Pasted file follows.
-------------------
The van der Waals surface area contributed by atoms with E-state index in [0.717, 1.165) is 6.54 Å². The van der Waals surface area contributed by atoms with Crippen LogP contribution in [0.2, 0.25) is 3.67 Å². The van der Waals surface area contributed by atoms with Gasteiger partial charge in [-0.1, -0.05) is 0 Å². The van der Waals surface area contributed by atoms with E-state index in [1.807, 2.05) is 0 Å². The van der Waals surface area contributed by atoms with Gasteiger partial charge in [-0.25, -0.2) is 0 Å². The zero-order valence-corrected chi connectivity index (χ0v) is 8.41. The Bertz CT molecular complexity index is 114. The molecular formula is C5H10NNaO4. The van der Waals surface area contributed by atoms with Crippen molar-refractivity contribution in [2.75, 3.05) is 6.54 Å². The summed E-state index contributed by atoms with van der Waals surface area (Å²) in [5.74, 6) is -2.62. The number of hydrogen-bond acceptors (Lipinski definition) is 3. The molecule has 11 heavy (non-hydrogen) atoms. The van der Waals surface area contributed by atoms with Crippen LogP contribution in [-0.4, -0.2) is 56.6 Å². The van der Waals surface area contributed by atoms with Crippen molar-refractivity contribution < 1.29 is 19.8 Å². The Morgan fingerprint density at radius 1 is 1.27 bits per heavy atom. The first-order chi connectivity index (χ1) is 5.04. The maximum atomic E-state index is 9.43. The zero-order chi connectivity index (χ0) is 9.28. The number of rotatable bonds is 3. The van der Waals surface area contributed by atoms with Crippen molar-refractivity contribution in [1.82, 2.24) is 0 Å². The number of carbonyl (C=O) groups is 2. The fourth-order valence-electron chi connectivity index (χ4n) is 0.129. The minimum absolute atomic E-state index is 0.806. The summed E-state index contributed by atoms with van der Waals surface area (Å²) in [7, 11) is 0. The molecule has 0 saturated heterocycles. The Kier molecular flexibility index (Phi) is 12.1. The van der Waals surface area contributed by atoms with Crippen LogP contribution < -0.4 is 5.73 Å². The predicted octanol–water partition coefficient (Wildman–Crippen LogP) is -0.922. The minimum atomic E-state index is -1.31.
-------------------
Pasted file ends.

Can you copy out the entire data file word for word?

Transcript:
The van der Waals surface area contributed by atoms with E-state index in [0.717, 1.165) is 6.54 Å². The van der Waals surface area contributed by atoms with Crippen LogP contribution in [0.2, 0.25) is 3.67 Å². The van der Waals surface area contributed by atoms with Gasteiger partial charge in [-0.1, -0.05) is 0 Å². The van der Waals surface area contributed by atoms with E-state index in [1.807, 2.05) is 0 Å². The van der Waals surface area contributed by atoms with Gasteiger partial charge in [-0.25, -0.2) is 0 Å². The zero-order valence-corrected chi connectivity index (χ0v) is 8.41. The Bertz CT molecular complexity index is 114. The molecular formula is C5H10NNaO4. The van der Waals surface area contributed by atoms with Crippen molar-refractivity contribution in [2.75, 3.05) is 6.54 Å². The summed E-state index contributed by atoms with van der Waals surface area (Å²) in [5.74, 6) is -2.62. The number of hydrogen-bond acceptors (Lipinski definition) is 3. The molecule has 11 heavy (non-hydrogen) atoms. The van der Waals surface area contributed by atoms with Crippen LogP contribution in [-0.4, -0.2) is 56.6 Å². The van der Waals surface area contributed by atoms with Crippen molar-refractivity contribution < 1.29 is 19.8 Å². The Morgan fingerprint density at radius 1 is 1.27 bits per heavy atom. The first-order chi connectivity index (χ1) is 5.04. The maximum atomic E-state index is 9.43. The zero-order chi connectivity index (χ0) is 9.28. The number of rotatable bonds is 3. The van der Waals surface area contributed by atoms with Crippen molar-refractivity contribution in [1.82, 2.24) is 0 Å². The number of carbonyl (C=O) groups is 2. The fourth-order valence-electron chi connectivity index (χ4n) is 0.129. The minimum absolute atomic E-state index is 0.806. The summed E-state index contributed by atoms with van der Waals surface area (Å²) in [7, 11) is 0. The molecule has 0 saturated heterocycles. The Kier molecular flexibility index (Phi) is 12.1. The van der Waals surface area contributed by atoms with Crippen LogP contribution < -0.4 is 5.73 Å². The predicted octanol–water partition coefficient (Wildman–Crippen LogP) is -0.922. The minimum atomic E-state index is -1.31.